When Katy left her position as a CPA at one of the country's largest accounting firms and took a position as financial administrator for her church, she looked forward to using her professional skills to help build the Kingdom. What she didn't expect was the steep learning curve she'd encounter. While serving in the church often fulfills an individual's need for meaningful work, the transition into the nonprofit world is rarely a seamless transition.
For starters, the organizational culture and politics vary drastically. Depending on the size and sophistication of a church, people new to the ministry may be surprised to learn how poorly the business details are managed. When I held my first volunteer treasurer position at the local church I attended several years ago, I was stunned to receive financial records in a box. They had been keeping the accounting information in a computerized agriculture package and crossing off the headers such as pounds and acres on the reports given to the church council.
Cultural and organizational differences aside, there are also a few significant differences relating to accounting and business issues for nonprofits versus for-profits. The first difference is the revenue stream. Corporations obviously cannot accept contributions; churches, on the other hand, rely on tithes and offerings as the main source of funding for the church. It is important for a "second-career administrator" to learn the details of accounting for and reporting contributions.
Accounting for the differences
Contributions can be given for specific exempt purposes (rather than a gift that can be used at the discretion of church management for any exempt purpose). They are then required by accounting standards to be treated as temporarily restricted. Unspent balances of temporarily restricted amounts at year-end (referred to as net assets) are carried forward to the next year.
There are also specific donation-receipting criteria that are required by the Internal Revenue Service, which include disclosing any benefit received by a donor for a charitable contribution that was given. Non-cash gifts (such as marketable securities or land) can be received by a church and should be reported in the accounting records at fair market value on the date of the gift. The gift receipt should simply include a detailed description of the gift without any valuation noted. The church should carefully consider whether to accept non-cash gifts besides marketable securities unless adequate due diligence is performed. Some gifts just aren't worth accepting because of all the complexities and constraints they place on a ministry.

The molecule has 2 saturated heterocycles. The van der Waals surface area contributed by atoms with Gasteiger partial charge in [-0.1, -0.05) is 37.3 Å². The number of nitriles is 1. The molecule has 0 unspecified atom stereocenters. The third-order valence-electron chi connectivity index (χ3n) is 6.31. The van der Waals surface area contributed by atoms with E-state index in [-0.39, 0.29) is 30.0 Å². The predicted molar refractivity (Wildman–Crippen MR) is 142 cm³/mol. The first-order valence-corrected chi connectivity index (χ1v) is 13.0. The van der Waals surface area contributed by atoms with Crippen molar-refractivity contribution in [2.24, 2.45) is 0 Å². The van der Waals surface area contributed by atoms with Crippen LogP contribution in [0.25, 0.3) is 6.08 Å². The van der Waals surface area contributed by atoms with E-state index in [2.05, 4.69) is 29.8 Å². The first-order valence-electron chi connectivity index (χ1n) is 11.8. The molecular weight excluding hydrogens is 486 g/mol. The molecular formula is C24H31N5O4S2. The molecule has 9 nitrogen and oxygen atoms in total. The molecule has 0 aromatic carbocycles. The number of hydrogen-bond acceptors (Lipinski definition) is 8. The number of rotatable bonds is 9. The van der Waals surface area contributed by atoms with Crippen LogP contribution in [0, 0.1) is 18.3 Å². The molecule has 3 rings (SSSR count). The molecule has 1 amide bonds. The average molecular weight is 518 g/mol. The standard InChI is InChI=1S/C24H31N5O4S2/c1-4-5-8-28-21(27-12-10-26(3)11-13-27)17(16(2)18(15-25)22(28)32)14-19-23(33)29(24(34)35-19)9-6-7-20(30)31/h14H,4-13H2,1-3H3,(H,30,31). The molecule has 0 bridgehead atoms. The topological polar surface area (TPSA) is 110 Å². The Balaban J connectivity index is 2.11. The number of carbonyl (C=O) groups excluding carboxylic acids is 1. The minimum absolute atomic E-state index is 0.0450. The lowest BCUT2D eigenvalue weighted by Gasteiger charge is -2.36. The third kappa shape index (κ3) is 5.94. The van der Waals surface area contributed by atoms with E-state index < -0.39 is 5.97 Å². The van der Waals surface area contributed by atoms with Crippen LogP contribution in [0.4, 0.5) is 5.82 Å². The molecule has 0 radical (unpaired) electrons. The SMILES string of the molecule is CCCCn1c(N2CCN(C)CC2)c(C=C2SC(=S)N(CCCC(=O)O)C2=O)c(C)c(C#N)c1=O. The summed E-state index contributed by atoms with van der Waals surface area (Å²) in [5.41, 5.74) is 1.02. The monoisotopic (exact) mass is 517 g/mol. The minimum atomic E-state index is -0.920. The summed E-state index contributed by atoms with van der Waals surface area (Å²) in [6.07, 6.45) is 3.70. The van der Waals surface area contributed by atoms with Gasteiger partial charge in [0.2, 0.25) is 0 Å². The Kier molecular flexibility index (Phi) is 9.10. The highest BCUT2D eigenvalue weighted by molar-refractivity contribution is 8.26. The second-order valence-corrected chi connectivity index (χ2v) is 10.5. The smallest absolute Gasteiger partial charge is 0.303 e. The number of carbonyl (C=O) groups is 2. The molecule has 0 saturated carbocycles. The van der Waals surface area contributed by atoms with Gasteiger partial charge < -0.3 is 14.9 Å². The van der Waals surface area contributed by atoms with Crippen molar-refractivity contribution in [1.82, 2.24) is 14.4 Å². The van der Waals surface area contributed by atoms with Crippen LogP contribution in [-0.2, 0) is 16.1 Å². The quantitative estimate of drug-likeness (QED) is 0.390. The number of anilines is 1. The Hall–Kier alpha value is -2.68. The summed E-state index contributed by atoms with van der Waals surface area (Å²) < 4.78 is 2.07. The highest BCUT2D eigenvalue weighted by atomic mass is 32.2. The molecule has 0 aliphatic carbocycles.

Another difference is the reporting of expenses in externally distributed financial statements, such as those that have been audited. Accounting standards require that financial statements prepared in accordance with generally accepted accounting principles in the U.S. must at least disclose the expenses in a functional manner if they are not presented in the statement of activities (income statement) that way. The functional allocation reflects expenses in the following three categories:
These allocations are made based on the nature and purpose of how the funds were used. The disclosure is probably more important for someone considering giving to the Red Cross than to your local church, however, it is still required and can be an interesting measure to monitor on an annual basis.
Other miscellaneous areas will pose unique challenges for "second-career administrators," such as the benevolence policy or deacon's fund. Missionary funding and the details surrounding church-sponsored mission trips also require specific accounting methods. Overall, the differences are not difficult to grasp; knowing that they exist is the main hurdle.
As churches try to increase the capabilities and staff expertise in the support functions of the church, "second-career administrators" can be an invaluable blessing. These individuals are able to find fulfillment and take part in a ministry that offers lasting impact in the lives of people. The church finds expertise that they otherwise would seldom be able to afford.
Churches should help these individuals transition successfully into their new roles. They could visit with some of the service providers to the church early on in the transition to understand the differences. Accountants, bankers, insurance agents, and others would be happy to share their expertise and provide a better understanding of the new environment. The board and leadership team should communicate information about the culture and known expectations. I know one ministry leader that made it a point to have a face-to-face meeting with each of the department heads to find out their concerns with the accounting department and to learn in an informal setting some of the unwritten rules and expectations of the organization. I also know a business administrator that meets with each of the new pastors that come on staff. He helps them to understand the expectations from a business standpoint of each of their roles. It's good to remember that you may have individuals in various capacities that come in to the ministry from a position outside of the "ministry world." Helping acclimate each of them will be a win/win for everyone.
Starting the work relationship properly, with good communication and wise counsel, will help lead to a long-term partnership that benefits the individual and the church. With adequate planning, sufficient time, and an awareness of the key differences, this new arrangement should fulfill the expectations of both parties and lead to potential administrative benefits that increase the capacity for greater ministry accomplishments.